After Hurricane Maria tore through Puerto Rico on Sept. 20, it took two weeks for Harry Franqui-Rivera to reach his 76-year-old mother, Amelia, by phone at her home on the island’s west coast.
When he did, Mr. Franqui-Rivera, a history professor at Bloomfield College in New Jersey, found that her main concern wasn’t the lack of electricity or running water. It was the loss of her Christmas pasteles.How to Make Pasteles
Jessica Emily Marx for The New York Times
Without power, Ms. Rivera de Franqui had to throw out the pounds of green bananas she had already grated to make the dough for the savory bundles sometimes described as the Puerto Rican version of tamales.
A centuries-old blend of Taino Indian, Spanish and African flavors, pasteles are a prime example of Puerto Rico’s cocina criolla — Creole cooking — made not with cornmeal masa but with a mash of green bananas and plantains bolstered by sturdy Caribbean root crops like yautia and yuca. Wrapped in a smoky-sweet banana leaf, they’re typically filled with seasoned meat, stained with sunset-hued annatto oil and boiled up by the dozen at any gathering held between Thanksgiving and Three Kings Day on Jan. 6.
“There’s no holiday if there’s no pasteles,” said Mr. Franqui-Rivera, 45, who, like many members of the Puerto Rican diaspora, used to tote them back to the mainland frozen in his suitcase — until he insisted that his mother show him her recipe. This year, with groceries and electricity still in short supply on the island, he will execute what he calls Operation Pasteles, bringing frozen masa to his mother from his kitchen in Poughkeepsie, N.Y.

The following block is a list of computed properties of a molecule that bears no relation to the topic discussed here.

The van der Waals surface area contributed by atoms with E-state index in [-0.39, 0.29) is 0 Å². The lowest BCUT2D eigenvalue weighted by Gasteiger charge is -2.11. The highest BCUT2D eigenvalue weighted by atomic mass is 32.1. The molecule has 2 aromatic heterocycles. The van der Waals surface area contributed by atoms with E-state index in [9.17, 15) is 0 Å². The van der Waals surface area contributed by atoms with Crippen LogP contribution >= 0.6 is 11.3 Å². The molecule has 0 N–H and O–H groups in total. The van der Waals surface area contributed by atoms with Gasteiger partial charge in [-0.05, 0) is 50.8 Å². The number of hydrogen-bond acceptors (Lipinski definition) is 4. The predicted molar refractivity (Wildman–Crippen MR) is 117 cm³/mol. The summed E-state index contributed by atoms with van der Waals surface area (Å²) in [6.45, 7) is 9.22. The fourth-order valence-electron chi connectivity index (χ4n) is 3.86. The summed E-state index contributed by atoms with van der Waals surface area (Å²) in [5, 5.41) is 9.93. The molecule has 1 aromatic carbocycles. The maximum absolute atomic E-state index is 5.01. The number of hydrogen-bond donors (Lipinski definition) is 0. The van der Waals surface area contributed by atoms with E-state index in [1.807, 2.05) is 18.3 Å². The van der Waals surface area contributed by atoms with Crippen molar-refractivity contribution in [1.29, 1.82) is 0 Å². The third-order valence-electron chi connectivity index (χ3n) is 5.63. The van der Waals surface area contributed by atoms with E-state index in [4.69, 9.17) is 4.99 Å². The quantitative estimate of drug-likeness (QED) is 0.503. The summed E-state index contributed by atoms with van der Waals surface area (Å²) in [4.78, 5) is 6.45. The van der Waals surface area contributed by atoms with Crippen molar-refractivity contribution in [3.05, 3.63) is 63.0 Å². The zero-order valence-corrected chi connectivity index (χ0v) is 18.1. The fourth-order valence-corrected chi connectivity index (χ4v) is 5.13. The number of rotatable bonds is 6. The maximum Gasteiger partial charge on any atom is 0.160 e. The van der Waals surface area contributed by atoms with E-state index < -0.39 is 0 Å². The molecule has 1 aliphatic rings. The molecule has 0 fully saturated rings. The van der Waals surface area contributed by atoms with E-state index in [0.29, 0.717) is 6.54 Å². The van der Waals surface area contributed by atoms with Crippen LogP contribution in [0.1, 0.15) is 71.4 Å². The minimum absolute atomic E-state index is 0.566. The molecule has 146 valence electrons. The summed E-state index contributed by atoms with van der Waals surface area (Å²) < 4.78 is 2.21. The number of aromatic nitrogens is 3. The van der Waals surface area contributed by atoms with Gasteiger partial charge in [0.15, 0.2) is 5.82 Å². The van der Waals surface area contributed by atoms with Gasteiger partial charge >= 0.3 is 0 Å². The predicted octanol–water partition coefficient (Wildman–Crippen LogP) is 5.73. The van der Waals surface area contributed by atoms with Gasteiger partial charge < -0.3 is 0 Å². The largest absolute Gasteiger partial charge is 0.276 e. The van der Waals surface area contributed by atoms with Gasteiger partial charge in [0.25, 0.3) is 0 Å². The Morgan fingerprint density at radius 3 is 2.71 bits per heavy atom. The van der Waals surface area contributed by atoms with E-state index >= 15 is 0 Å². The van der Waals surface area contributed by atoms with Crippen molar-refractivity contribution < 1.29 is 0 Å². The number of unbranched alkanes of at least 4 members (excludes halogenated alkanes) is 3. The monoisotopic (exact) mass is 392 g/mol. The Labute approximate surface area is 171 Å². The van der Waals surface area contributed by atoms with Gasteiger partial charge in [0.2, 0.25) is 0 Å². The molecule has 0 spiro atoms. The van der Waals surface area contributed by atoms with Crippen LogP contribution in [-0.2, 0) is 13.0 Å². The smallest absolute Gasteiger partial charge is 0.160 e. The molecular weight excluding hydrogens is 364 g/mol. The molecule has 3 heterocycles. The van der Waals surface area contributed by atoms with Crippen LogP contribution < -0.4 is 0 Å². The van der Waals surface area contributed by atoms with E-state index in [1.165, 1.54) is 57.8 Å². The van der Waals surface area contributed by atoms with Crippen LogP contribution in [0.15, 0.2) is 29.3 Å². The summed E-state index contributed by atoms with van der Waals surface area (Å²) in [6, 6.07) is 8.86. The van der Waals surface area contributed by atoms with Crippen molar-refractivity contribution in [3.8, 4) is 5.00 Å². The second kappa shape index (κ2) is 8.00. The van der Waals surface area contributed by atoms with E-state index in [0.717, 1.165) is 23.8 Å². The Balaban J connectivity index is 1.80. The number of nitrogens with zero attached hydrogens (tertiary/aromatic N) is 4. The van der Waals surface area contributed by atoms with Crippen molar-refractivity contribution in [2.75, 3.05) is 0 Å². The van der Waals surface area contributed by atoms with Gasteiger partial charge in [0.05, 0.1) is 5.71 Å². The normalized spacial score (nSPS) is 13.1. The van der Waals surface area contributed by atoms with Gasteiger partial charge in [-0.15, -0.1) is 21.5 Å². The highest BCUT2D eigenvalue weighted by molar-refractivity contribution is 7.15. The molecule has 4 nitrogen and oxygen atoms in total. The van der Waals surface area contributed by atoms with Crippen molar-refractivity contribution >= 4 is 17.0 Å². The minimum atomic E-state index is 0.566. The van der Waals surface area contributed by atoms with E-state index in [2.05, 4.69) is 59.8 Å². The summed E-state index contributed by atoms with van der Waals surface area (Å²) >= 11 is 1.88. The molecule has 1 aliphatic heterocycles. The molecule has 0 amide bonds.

Anyone who has ever made pasteles (to pronounce it, many people skip over the last letter: pah-TEH-leh) will understand Ms. Rivera’s plight.
Pastel-making is fraught with time-consuming tasks, the hardest being the making of the banana-and-plantain masa. Equally taxing is the layering of ingredients — masa; either meat, seafood or vegetables; and Spanish-style extras like olives, raisins or chickpeas — onto sheets of banana leaf and parchment paper. Those are all folded into rectangular little packages and tied up, two at a time, into a pair of pasteles that everyone calls “la yunta.” (And before anyone can take a bite, each pastel must be boiled for an hour.)
“They are a pain in the balloons,” said Hernan Rodriguez, 52, who was born in Puerto Rico and has lived in New York City since 1987. His wife, the food writer Kathleen Squires, has written lovingly about his family’s holiday pastelada, or pastel-making party, in Puerto Rico. Mr. Rodriguez, who hosts a New York supper club called Chef’s Dinner Series, said many of his relatives attend with a drink in hand, “grating until they get bored.”
But this year, everyone must pitch in. The plan, Ms. Squires said, is to make as many pasteles as possible “from whatever we can find” at a cousin’s house near San Juan, then give them out to volunteer relief workers and hard-hit communities.